Myxedema coma

Myxedema coma, refers to the extreme manifestation of hypothyroidism.

It is potentially lethal.



Patients with hypothyroidism may decompensate into myxedema coma, when their homeostatic mechanisms fail: 


when the body’s compensatory responses to hypothyroidism are overwhelmed by a precipitating factor, such as infection.



Patients with hypothyroidism typically have a history of fatigue, weight gain, constipation and cold intolerance. 



Patients myxedema coma should be admitted to an intensive care unit for pulmonary and cardiovascular support, and treatment with intravenous levothyroxine (T4) as opposed to intravenous liothyronine (T3). 



Hydrocortisone treatment is administered until coexisting adrenal insufficiency is ruled out.



Myxedema coma is an extreme complication of hypothyroidism with  multiple organ abnormalities and progressive mental deterioration. 



Myxedema coma is a misnomer because most patients exhibit neither the nonpitting edema known as myxedema nor coma.



The main manifestation of myxedema coma is a deterioration of the patient’s mental status.



Mortality ranges from 30 to 60 percent.



Hypothyroidism is four times more common in women than in men.



80 percent of cases of myxedema coma occur in females.



It occurs almost exclusively in persons 60 years and older.



More than 90 percent of myxedema coma cases occur during the winter months: sense temperature and lower heat production secondary to hypothyroidism.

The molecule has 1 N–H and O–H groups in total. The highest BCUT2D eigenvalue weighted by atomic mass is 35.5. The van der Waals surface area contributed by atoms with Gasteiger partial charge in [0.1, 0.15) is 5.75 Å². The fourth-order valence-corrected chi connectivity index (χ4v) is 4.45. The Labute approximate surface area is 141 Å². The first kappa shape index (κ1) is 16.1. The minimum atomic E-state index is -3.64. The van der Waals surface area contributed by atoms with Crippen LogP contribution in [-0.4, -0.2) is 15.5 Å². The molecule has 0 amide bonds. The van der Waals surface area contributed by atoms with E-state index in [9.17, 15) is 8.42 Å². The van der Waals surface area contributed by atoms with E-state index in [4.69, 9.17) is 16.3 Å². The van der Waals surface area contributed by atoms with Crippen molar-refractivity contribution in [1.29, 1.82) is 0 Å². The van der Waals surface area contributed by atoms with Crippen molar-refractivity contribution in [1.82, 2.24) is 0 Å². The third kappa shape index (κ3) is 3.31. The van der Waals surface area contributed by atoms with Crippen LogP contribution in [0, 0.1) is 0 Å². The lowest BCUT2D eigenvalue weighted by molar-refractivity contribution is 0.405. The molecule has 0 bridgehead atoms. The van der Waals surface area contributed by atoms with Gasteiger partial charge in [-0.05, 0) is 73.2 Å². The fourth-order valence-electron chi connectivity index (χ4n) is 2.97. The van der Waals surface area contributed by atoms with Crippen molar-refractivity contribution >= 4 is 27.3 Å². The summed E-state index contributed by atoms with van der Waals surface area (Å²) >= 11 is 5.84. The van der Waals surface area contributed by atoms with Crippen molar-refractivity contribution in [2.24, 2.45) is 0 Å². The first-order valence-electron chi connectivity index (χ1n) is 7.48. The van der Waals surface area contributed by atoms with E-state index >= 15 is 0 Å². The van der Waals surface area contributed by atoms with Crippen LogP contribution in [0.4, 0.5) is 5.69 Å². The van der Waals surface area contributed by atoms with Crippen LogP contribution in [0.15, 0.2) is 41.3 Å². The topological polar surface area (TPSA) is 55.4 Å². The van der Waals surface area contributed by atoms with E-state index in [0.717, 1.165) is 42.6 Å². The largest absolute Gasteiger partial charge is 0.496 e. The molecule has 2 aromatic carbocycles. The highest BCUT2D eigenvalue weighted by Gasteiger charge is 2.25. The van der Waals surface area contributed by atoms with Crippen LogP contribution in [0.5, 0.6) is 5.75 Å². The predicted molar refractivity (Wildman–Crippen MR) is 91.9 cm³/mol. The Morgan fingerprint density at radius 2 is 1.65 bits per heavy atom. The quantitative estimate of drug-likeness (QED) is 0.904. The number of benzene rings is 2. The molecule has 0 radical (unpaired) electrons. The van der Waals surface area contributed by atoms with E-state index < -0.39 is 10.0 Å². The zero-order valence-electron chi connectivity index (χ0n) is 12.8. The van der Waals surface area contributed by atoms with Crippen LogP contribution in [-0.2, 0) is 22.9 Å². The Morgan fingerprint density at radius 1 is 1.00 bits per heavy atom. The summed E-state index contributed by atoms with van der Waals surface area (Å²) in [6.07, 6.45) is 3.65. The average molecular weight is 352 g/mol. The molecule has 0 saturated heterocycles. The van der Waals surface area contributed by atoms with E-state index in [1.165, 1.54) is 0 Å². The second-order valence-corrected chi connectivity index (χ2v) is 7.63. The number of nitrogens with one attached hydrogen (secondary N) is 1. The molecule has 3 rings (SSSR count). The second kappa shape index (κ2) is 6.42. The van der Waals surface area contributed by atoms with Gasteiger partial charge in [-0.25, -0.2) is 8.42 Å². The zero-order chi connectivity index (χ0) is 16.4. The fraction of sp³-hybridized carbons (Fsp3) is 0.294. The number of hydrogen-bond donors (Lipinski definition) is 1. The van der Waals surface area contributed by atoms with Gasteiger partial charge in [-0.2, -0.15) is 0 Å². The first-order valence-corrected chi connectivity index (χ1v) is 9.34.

Patients with myxedema coma usually have longstanding hypothyroidism. even although iid not not have been previously diagnosed. 



Patients often demonstrate symptoms of hypothyroidism: fatigue; constipation; weight gain; cold intolerance; a deep voice; coarse hair; and dry, pale, cool skin. 



The elderly with hypothyroidism often have atypical presentations, such as decreased mobility, and some patients with compensated hypothyroidism are asymptomatic.



Hypothyroidism decompensation into myxedema coma occurs when the hypothyroid patient’s homeostatic mechanisms are disrupted. 



Common precipitating factors of myxedema coma include, infections, particularly pneumonia and urosepsis, certain medications, and failure to reinstate thyroid replacement therapy during hospitalization.



Factors Known to Precipitate Myxedema








Carbon dioxide retention



Gastrointestinal hemorrhage


















Urinary tract infection/urosepsis


















Beta blockers

































Physical findings in myxedema coma may include:



Myxedematous face, which is characterized by generalized puffiness, macroglossia, ptosis, periorbital edema, and coarse, sparse hair. 



Nonpitting edema of the lower extremities is sometimes present.